How To Organize a Toy Swap or Toy Exchange

Clean up and get new (to you) things in this fun community event

Toy swap
Got too many toys at home? A toy swap lets you get rid of the old and (perhaps!) allowing your preschooler to pick out new treasures too. Thanasis Zovoilis/Moment/Getty Images

Let's face it. Toys can be expensive. And if you are like most parents, you probably have a whole pile (or two) at home that your preschooler doesn't even look at anymore. A toy swap or exchange is a great way to get rid of some of those unused toys while picking up some "new" ones that your little one might enjoy at little to no cost. Everyone wins. Your child gets some new playthings while you get some extra space in your house. Here's how.

Difficulty: Average

Time Required: Varies -- a few weeks is best

Here's How

  1. Gauge people's interest. Most parents will respond positively to the idea of a toy swap, but you want to make sure you'll have enough items to exchange and people to participate.
  2. Decide on a location. Jenny Pollack, a mom from Bay Ridge, N.Y. who organized a toy swap one holiday season, said bigger is better. Even if you wind up not using all of the space, you'd rather be in a spot that is too large than too small. More space just gives you more room to organize and more room for people to browse and walk around. Ask whoever is letting you use the space if they have tables and chairs or if you'll have to provide your own.
  3. Enlist help and decide when you'll hold your event. Even if your toy swap is small, you'll still need some assistance. Pollack found three or four moms who were willing to help before the exchange (organizing items and assigning them values), during the exchange and afterward to clean up and box up anything that was remaining so it could be donated. When picking a date, go by when the location is available and when you'll have the most help on hand. Also, figure out what you'll be doing with any leftover toys.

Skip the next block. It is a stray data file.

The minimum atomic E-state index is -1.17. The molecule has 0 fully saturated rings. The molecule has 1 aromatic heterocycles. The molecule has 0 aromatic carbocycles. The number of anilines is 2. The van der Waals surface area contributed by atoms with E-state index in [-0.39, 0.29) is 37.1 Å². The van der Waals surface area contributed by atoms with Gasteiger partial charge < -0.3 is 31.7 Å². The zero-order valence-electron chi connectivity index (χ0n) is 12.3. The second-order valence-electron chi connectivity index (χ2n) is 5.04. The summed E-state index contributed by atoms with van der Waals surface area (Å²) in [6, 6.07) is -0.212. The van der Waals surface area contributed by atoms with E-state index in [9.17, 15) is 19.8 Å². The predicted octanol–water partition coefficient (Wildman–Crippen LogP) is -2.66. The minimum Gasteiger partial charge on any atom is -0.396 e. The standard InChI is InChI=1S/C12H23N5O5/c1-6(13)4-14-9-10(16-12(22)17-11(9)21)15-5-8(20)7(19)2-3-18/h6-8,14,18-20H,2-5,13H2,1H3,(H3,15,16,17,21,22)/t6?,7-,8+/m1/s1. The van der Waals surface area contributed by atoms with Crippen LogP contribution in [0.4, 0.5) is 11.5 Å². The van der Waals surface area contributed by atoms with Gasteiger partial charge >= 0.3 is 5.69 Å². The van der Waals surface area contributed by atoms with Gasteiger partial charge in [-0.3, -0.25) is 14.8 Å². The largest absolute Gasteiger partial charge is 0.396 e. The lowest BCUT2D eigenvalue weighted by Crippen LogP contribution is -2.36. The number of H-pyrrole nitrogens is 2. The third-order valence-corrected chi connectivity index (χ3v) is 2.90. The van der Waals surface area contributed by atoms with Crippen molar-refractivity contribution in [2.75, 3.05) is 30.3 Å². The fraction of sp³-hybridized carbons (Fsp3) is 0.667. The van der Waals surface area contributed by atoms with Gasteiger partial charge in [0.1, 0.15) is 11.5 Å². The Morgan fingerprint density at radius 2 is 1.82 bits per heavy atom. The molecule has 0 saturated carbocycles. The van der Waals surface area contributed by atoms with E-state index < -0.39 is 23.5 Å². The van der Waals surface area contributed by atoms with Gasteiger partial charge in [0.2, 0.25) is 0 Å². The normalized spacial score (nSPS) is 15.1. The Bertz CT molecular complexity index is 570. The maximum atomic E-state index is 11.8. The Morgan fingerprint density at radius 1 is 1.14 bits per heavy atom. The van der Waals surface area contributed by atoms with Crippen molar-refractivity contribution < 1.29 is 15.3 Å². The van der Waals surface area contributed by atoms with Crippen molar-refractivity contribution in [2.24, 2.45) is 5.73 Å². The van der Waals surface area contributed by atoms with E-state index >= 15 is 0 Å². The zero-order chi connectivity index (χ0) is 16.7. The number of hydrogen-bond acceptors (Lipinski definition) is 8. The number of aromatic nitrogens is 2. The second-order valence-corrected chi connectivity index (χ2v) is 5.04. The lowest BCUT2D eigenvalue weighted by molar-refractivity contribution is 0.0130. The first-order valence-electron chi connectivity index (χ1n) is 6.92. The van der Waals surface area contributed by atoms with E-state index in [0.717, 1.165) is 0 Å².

4. Set rules. Will you accept new toys? How used is "gently used?" Will you accept games and puzzles that are missing pieces? Do you want items to be cleaned and/or laundered before they are dropped off? Is there a limit on the number of things someone can bring? Is there any category of toy you won't accept (violent or war toys for example)? How far in advance should people bring items to be exchanged? Will children be allowed at the event? Will you be exchanging clothing or baby gear or are you just limiting the swap to toys? Does a toy need to be working? It is best to spell out your expectations clearly and early.
  5. Get the word out. Start making phone calls, sending e-mails and posting flyers. Pollack posted the details of her exchange on a couple of computer groups that she belonged to. Make sure anything you send out includes all of the details, the date, the time, the cost (if you are charging to enter) what you are looking for and any rules you may have set. Include contact information such as an e-mail address so people can query you if they have questions.
  6. Get there early the big day. Come up with categories -- common ones include stuffed animals, cars, and trucks, dolls, and dollhouses, building toys, books, games and puzzles, outdoor toys and sports equipment, arts and crafts, baby toys, video games, and DVDs. Obviously, you can create your own as needed. Pollack, who accepted items the day of the swap and while it was going on, said her team of moms would immediately jump on a bag of toys as it was brought in and would start sorting and getting everything organized quickly.